by Salil Tripathi
Editor’s note: Rape has always been part of war. During the 1971 war that led to the birth of Bangladesh, rape was not just widespread but it was also systematic. Numbers are impossible to ascertain. Some were raped once, some multiple times, some made into sexual slaves. After the war, the government of Bangladesh called these women birangonas or the brave ones. But the honorific did not necessarily erase the stigma. In his book The Colonel Who Would Not Repent about the Bangladesh war and its legacy, Salil Tripathi devotes a chapter to the stories of the birangonas and their testimonies. Here is an excerpt.
In December 2012, on another visit to Bangladesh I went to Kumarkhali, a small town near Kushtia, where Sikha Saha runs the local branch of Nijera Kori (We Do It Ourselves), a women’s rights awareness group. Saha set up her centre in 1980 where she provides women training and education, particularly raising awareness, including dealing with violence and how to claim their rights. Some human rights lawyers represent them for free. I met more birangonas there.
‘We made this country free—and how do we live now?’
MK was nineteen and a mother of three children in 1971. She and her husband helped the freedom fighters by carrying their weapons. Her husband would take refugees or the freedom fighters to India in his boat; MK would cook for them.
From her window, MK could see what was happening in the street. One day in October, the army came to her village. She took her sons and escaped. When she heard that the army had left, she made her way back to her home. But she saw the military coming.
MK was sitting with her three-month-old son in her lap. The soldiers snatched away the child. They threatened to throw him away and MK pleaded with them for his life. Then two Razakars and the soldiers took her with them. Her mother fell at their feet, but they loaded their guns. They saw that they had a farm with goats and chickens, so they asked for eggs. Her mother was shaking with fear. The officers took MK away and set her home on fire.
At that time, her husband was looking after some Hindu families. The river behind his home was a busy route for freedom fighters, so the military always kept an eye on the riverfront. Her husband frequently helped freedom fighters—to flee, to hide, or to help take them across wherever they wished to go. He wanted to join them, but he had married recently and thought it would not be right for him to leave his wife alone.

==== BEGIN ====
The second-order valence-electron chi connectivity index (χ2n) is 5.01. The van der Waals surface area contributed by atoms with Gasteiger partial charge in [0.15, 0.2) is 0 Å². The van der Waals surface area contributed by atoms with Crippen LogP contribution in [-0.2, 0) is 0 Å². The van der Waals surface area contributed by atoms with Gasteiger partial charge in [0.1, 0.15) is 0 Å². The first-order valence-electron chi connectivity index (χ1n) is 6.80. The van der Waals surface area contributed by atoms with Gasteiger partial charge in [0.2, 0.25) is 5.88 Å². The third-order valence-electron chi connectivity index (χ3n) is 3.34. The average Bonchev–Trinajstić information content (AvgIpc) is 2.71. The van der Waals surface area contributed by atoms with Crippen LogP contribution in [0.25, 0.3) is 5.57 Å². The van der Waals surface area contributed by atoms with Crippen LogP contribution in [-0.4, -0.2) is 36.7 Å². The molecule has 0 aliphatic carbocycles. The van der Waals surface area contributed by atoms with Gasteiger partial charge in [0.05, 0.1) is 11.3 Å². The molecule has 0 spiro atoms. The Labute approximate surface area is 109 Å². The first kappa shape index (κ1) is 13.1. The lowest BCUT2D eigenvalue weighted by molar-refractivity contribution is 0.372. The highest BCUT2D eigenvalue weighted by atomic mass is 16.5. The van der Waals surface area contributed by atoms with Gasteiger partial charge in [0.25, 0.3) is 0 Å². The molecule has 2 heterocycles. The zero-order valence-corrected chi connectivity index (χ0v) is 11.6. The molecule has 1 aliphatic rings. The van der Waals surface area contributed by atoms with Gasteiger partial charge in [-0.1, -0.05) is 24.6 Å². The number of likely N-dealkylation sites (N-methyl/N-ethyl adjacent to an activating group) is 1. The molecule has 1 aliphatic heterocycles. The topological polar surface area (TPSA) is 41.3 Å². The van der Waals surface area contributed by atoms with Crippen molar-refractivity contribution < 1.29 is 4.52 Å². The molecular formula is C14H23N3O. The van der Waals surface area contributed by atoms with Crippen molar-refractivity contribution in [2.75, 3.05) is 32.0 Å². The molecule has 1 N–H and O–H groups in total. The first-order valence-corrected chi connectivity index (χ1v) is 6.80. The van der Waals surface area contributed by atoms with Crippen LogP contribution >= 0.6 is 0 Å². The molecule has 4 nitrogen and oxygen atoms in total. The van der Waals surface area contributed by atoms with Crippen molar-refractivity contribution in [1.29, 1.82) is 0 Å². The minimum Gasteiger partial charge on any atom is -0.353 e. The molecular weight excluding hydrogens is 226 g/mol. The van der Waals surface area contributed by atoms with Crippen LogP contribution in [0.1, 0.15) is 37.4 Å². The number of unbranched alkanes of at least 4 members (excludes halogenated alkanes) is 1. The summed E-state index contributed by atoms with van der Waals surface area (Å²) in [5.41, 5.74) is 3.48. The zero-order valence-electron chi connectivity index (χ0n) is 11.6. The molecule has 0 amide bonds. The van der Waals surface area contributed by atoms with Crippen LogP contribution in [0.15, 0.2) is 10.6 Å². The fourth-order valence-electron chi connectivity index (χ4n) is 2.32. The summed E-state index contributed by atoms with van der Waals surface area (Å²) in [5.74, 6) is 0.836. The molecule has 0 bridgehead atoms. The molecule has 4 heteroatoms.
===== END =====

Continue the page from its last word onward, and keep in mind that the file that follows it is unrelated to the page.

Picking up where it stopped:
His business was trading ilish, the traditional Bengali river fish. He would buy the fish from fishermen and sell it in the market. He was aware that a Shanti Committee, as pro-Pakistani local committees were known, was active in his village. He was quietly helping refugees who wanted to cross the river from the village to the other side and go to C’pur, across the River. ‘I would take 8-10 refugees at a time in my boat,’ he said.
Biharis had been burning homes in H’pur, and a friend told him to escape. He heard that Biharis were tying fishermen in their fishing nets and then burning them. ‘I was too scared to go back at such a time,’ he said.
On the day the army reached his home, her husband was at the river, buying fish. He heard sounds of shooting. A man whose son was a freedom fighter rushed to him, saying he must take him across the river so that he could hide. He took them across and helped them set up a camp.
When he returned to his shore, a cousin told him the news about the attack on his house. He rushed home and found MK lying unconscious. He comforted her. ‘I could understand what happened to her and accept it,’ he told me. ‘If I were in the house at that time, I know I would have been killed, so I have nothing more to say about what happened,’ he added. A school teacher in his village explained to him that whatever had happened was not MK’s fault. ‘Eventually he accepted everything,’ MK said.
In December, MK’s husband remembers seeing the sky filled with Indian planes, and then bombing at the Pakistani camp. ‘I felt very happy,’ he said. ‘We made this country free—and how do we live now? Nobody values us, no one honours us. We are made fun of,’ MK said.
‘They then attacked me, but I fought back. I punched them, I kicked them. I was bleeding but I fought them. I was to give my life away, but not my respect.’
DN remembers well the night about a dozen freedom fighters came to her father’s home. They were hungry, but they did not have rice at home. She was twenty and pregnant. The freedom fighters had planned to attack the Pakistani army the next morning.